40-Year Appeal

40-Year Appeal

Four-spotted chaser (C) Janet Packham

30 % decline in hedgehogs
97 % loss of wildflower meadows since 1930s
131 local species under threat
22 types of local habitats under threat

We have been protecting local wildlife for 40 years

Wildlife is in trouble. 41% of UK species are in decline and we are in the midst of the largest extinction event on Earth since the dinosaurs. In the UK we have lost 97% of the wildflower meadows we had in the 1930s and hedgehog numbers have fallen from 30 million in 1950 to just 1 million now.

90% of plant species need animal pollination and we rely on bees for every third mouthful of food we eat.

For 40 years The Wildlife Trust for Birmingham and the Black Country has been protecting wildlife, restoring wild spaces and inspiring people for natures recovery across Birmingham, Dudley, Sandwell, Walsall and Wolverhampton.

We look after 7 nature reserves and 2 Environmental Education Centres where each year thousands of local children enjoy a wild lesson or club. Just last year we improved 63 wild spaces, that's over 1,500 hectares of habitat for wildlife to thrive.

The next 40 years are going to be tough. The UK today is a human-dominated landscape. Most original habitats have gone, and natural ecosystems are fragmented. Woods, meadows, ponds and other places with lots of wild plants and animals are getting smaller, fewer, more polluted, and more cut-off from each other. Most of our plants and animals are declining. One in ten face extinction.

With unparalled population growth putting pressure on land and natural resources along with our changing climate, it is more important than ever that together, we stand up for wildlife and our precious wild spaces.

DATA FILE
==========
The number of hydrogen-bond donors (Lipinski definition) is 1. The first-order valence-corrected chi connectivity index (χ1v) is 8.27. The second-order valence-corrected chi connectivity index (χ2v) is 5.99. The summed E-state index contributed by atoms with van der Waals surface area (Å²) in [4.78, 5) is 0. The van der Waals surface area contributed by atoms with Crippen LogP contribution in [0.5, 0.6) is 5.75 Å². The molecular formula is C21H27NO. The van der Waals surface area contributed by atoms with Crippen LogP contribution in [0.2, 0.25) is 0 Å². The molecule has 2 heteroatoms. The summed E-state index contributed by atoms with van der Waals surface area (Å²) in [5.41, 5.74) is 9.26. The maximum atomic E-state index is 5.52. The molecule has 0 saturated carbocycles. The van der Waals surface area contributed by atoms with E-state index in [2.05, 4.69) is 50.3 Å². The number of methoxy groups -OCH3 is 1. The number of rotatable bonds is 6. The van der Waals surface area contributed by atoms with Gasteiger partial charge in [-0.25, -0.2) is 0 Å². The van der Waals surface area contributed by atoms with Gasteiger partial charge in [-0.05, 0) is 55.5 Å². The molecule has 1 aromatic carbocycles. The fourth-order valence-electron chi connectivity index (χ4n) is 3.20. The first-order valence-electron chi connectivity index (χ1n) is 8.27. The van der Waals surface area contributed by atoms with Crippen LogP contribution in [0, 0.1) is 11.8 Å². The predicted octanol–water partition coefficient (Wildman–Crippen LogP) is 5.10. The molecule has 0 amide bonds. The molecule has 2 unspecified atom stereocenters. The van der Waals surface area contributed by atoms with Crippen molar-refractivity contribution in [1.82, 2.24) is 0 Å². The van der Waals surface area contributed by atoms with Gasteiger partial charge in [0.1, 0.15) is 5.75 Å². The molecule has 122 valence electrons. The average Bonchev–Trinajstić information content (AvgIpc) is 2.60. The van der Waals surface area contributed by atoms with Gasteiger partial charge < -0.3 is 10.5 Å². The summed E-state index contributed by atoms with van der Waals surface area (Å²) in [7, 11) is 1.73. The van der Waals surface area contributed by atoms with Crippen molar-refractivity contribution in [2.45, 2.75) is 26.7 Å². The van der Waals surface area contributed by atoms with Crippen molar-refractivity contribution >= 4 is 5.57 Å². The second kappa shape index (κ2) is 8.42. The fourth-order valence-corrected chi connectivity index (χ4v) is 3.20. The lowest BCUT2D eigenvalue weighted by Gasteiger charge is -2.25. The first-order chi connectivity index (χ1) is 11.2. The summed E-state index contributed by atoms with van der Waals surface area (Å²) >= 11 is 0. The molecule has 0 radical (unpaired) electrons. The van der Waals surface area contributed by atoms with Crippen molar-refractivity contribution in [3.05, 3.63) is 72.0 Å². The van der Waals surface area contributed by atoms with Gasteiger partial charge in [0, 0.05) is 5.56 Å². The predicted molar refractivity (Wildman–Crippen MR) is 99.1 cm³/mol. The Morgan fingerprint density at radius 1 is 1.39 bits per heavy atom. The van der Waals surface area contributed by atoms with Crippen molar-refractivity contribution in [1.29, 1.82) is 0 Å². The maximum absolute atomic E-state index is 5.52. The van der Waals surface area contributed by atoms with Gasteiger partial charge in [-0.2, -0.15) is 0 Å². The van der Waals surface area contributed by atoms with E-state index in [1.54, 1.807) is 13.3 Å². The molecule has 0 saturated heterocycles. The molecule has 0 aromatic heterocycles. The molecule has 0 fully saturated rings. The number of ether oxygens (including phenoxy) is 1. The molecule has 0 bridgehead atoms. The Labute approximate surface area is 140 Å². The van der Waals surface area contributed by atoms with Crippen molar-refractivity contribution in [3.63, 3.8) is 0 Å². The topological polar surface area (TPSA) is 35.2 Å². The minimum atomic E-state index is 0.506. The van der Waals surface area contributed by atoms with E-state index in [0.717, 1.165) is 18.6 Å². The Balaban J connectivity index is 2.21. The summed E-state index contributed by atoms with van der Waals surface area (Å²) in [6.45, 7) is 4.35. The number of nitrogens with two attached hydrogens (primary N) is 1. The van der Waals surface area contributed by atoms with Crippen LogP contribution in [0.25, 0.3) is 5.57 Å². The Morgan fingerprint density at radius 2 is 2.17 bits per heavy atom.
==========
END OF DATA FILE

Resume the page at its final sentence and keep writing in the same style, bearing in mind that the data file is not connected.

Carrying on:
Help us raise £40k so we can prepare for the next 40 years of standing up for local wildlife. Together, we CAN reverse local wildlife decline.

Donate Now!

What a donation could help us provide

Credit: Eva Phillips

Successes such as creating acres of wildflower meadow for pollinators to thrive and clearing the River Stour so salmon can migrate pale into insignificance in the face of the challenges which lie ahead. The future of our local wildlife is dependent upon the abundance of many smaller creatures, often less visible, species that each play vital roles in sustaining healthy ecosystems. Only by continuing to care for and enhancing our green spaces with these unsung heroes in mind can we ensure the survival of hedgehogs, kestrels, otters and kingfishers.

The financial cost of our work is high. Our reserve and volunteer teams need the equipment and resources to undertake extensive year-round work programmes across the conurbation.

We need your help to continue this crucial work.

Please support our 40-Year Appeal today!

Click to Donate